My mother loved that song too, and I realized later on it’s because she loved Van Gogh, and she would replay it. And I remember, just the feeling on her face. And so it was basically the memory of her, standing in front of the painting, hearing her favorite song. It’s amazing, because I published the book, and the book is basically poems that were inspired by her, and I’ve written for her, because five, seven years ago, when I first started this career, we were broke. So the only thing I could do is give my mother poems. So I would send her these poems. And right after she passed away, my father gave me an envelope of all the poems that I had written her. And it took, like, a while for me to open those, even though I wrote those poems. So basically, I I finally opened them up. And then that’s when I started collecting, putting the poems together. And you mentioned that you like the bilingual aspect. Right before my mother’s memorial service, a lot of family and friends came out of town and one of our friends, Marianna, who knew my mother for a long time, she told me that she loved the way that I blended Spanish and English. She was the first person ever to tell me and I, at the time, I didn’t think that was much of anything. And she actually left something embedded in my mind. And so then when I first started putting these poems together, that’s an aspect that a lot of readers connect with. I was talking to a poet friend of mine, who’s a fantastic poet from Costa Rica. He’s also published with Alegria and his name is Juan Pierre Rueda. His wife is reading my book, and Juan Pierre mostly writes in Spanish these beautiful poems. To me, he’s like the modern-day Lorca, he’s such a great poet. He’s younger, and he’s such an inspiration. So he was talking to his wife and his wife told him, why don’t you write more like Adrian. And I was like, Dude, I’m sorry. Because I love the way you write. And so that was kind of interesting how something that I thought was nothing really is actually a style that I’m embracing. And now I’m working on a sequel to Sombra, which is basically all my bilingual poems and it goes further. Just because I finished the book doesn’t mean that poems for mother stopped. I keep writing more and more because she’s in my life more. I think I’m connecting with her more and there are poems for my dad. So I’m slowly working on that but right now I’m promoting the Sombra book. I also have another book coming out in April. It’s a horror death book called We’re the Ones Possessed, that I actually had to write before I could do the book of my mom’s poems. And my book before these two was La Belle Ajar, which which are poems inspired by Sylvia Plath’s The Bell Jar.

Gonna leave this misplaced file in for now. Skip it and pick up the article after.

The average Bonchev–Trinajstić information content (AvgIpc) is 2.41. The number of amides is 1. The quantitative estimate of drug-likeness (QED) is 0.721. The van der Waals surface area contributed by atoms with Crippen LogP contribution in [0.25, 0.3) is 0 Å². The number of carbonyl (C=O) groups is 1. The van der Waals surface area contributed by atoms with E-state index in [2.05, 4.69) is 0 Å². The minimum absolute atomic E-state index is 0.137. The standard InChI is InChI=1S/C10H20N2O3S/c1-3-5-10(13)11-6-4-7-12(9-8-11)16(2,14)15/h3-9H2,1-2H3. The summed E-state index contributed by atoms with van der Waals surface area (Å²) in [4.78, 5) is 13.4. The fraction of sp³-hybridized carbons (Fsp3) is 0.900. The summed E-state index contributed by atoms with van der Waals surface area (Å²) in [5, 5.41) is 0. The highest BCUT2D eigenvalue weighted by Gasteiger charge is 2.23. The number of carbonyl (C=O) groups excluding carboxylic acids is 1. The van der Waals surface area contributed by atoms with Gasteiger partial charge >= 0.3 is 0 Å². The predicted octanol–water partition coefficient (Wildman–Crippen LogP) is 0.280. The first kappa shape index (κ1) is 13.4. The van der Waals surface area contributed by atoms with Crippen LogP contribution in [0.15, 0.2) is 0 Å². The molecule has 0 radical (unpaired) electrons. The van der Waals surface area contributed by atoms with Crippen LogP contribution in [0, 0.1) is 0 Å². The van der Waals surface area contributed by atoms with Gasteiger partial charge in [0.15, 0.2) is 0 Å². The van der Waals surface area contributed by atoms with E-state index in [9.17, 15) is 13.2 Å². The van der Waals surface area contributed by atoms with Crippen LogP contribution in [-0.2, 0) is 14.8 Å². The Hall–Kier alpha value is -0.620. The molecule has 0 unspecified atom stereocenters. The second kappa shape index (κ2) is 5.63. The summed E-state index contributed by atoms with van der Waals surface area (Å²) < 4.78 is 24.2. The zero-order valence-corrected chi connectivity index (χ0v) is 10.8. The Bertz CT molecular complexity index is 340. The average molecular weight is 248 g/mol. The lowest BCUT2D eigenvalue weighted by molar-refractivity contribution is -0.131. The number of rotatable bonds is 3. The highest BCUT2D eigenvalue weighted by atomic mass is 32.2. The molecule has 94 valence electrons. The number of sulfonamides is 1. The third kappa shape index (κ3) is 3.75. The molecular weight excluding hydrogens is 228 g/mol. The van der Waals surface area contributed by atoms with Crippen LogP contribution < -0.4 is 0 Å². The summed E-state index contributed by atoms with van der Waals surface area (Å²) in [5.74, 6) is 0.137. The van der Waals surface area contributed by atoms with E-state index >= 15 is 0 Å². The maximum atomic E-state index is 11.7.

Adrian Ernesto 15:19